The coronavirus (COVID-19) has introduced new concerns for group health plans. From considerations regarding medical loss stop coverage to remaining in compliance with various workplace laws, it is important that plan sponsors recognize their risks and obligations.
Plan Design Changes
Self-insured plan sponsors considering changing their patient responsibility terms relating to COVID-19 hospital stays should proceed cautiously. Many insurers’ medical stop loss policies stipulate their approval is needed to change a plan or exclude payment for treatments not specified in the Plan Document. The best approach would be to contact their TPA and/or stop loss carrier to get advance approval and/or a better understanding of what the risks and exposures could be if the insurer declines to give approval. According to the American Academy of Actuaries, the majority of COVID-19 claims will fall below the large claim threshold, so stop loss insurance will not be applied in covering coronavirus-related expenses. Note most carriers will cover the cost for treatment of COVID-19 and related charges as any other treatment unless it is specifically excluded in the Plan Document.
New Healthcare Provider and Insurer Services
As a result of the pandemic, many healthcare providers and insurers have introduced new services and/or relief measures. For instance, telehealth services are now being widely offered by healthcare providers, and many insurers are not attaching copayments to these services. In an effort to help contain the virus’ spread, many insurers are waiving co-pays for COVID-19 diagnostic testing. Still others are encouraging plan members to get their 30-day maintenance drug prescriptions converted into 90-day mail order prescriptions and waiving early refill limits. Some of the Blue Cross Blue Shield entities are eliminating cost sharing for non-preferred medications when the preferred drug is in short supply or unavailable due to the virus or supply chain problems. Additionally, some insurers have announced that they will cover the cost of a COVID-19 vaccine once available.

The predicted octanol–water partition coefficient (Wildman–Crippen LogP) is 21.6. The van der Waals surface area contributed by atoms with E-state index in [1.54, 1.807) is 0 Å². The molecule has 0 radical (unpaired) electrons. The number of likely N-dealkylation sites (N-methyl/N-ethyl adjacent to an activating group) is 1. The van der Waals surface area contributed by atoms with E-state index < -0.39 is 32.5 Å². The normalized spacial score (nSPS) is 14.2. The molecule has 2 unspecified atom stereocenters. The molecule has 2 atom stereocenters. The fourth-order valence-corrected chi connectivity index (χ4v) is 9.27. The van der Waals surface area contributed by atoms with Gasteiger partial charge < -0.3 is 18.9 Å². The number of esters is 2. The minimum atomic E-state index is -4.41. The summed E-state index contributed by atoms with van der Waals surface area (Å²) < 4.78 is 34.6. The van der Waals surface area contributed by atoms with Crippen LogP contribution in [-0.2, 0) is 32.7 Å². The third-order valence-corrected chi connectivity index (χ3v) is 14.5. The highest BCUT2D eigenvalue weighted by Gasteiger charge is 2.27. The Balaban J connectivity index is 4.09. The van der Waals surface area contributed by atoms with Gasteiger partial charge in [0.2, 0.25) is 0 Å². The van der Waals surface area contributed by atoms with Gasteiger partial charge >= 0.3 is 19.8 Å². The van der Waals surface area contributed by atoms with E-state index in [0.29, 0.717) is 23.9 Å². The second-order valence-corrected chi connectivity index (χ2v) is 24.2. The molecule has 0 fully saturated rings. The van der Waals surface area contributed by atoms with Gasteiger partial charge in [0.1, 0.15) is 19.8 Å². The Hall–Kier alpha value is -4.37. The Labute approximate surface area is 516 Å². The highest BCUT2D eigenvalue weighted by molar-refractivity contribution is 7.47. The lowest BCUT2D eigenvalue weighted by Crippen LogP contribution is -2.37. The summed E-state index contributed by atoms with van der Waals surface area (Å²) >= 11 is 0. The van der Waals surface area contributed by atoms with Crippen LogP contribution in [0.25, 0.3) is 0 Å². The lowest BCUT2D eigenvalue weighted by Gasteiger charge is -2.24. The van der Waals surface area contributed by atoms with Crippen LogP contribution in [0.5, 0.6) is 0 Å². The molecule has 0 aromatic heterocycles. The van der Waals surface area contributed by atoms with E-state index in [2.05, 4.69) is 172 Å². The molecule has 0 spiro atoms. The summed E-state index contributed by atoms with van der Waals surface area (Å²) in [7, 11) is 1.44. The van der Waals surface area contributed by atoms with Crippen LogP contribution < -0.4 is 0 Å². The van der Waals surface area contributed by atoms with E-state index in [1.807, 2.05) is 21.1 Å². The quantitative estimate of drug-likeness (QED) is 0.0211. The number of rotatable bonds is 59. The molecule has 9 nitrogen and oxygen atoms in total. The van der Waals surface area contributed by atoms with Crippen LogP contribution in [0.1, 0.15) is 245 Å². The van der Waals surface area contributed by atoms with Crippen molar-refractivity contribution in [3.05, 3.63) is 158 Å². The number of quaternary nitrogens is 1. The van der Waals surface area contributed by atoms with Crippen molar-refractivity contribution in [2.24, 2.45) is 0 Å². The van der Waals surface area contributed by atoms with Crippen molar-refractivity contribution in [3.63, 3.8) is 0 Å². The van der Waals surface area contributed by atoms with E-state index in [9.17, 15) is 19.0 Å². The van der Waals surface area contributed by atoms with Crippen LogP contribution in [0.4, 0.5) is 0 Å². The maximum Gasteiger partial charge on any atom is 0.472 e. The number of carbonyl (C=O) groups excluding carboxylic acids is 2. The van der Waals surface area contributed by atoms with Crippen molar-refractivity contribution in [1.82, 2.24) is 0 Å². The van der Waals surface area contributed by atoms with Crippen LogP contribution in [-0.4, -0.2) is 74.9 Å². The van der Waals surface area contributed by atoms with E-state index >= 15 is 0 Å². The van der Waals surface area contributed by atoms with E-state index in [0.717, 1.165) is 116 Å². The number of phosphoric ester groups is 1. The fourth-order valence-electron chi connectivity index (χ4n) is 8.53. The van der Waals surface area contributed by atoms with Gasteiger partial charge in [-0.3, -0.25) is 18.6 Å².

Be Mindful of COBRA, HIPAA and FMLA Rules
It is important to remember that key workplace legislation such as the Consolidated Omnibus Budget Reconciliation Act of 1985 (COBRA), Health Insurance Portability and Accountability Act (HIPAA) and Family and Medical Leave Act of 1993 (FMLA) still apply during the pandemic. COBRA requires employers to provide temporary group health plan coverage for employees terminated, and for some who have had their hours reduced (e.g., a part-time employee working 30 hours and reduced to 20 hours).
HIPAA regulations requiring privacy of all patients must still be upheld even though COVID-19 is regarded as a public health emergency. This holds true even when different methods of providing healthcare are involved such as telehealth services using technology which may not be fully-compliant. Because of the urgency involved, the Office for Civil Rights (OCR) at the Department of Health and Human Services (HHS) has indicated it will not impose penalties for noncompliance with its regulatory requirement for providers operating with good faith efforts in their telehealth operations.
The federal government recently identified an additional FMLA event relating to COVID-19. Previously, FMLA enabled employee leaves relating to the birth or adoption of a child, care for an immediate family member with a serious medical condition, or an employee’s own serious health condition. Now, FMLA also will apply to employees, who are unable to work (either in their normal workplace or remotely), due to the need to care for a minor children whose school or child care facility has been closed due to COVID-19 and who is unable to access any other child care. The requirement applies for public/government employees and employees of private employers with less than 500 employees. Employers with employees using this new FMLA leave must also provide these workers with continued coverage under the employer group health plan.
As with all matters relating to COVID-19, it is important that plan sponsors communicate any applicable information to employees/plan members in a timely manner. They should be advised of any new rights they have under amended workplace laws, as well as any new services or provisions being made by insurers and/or healthcare providers.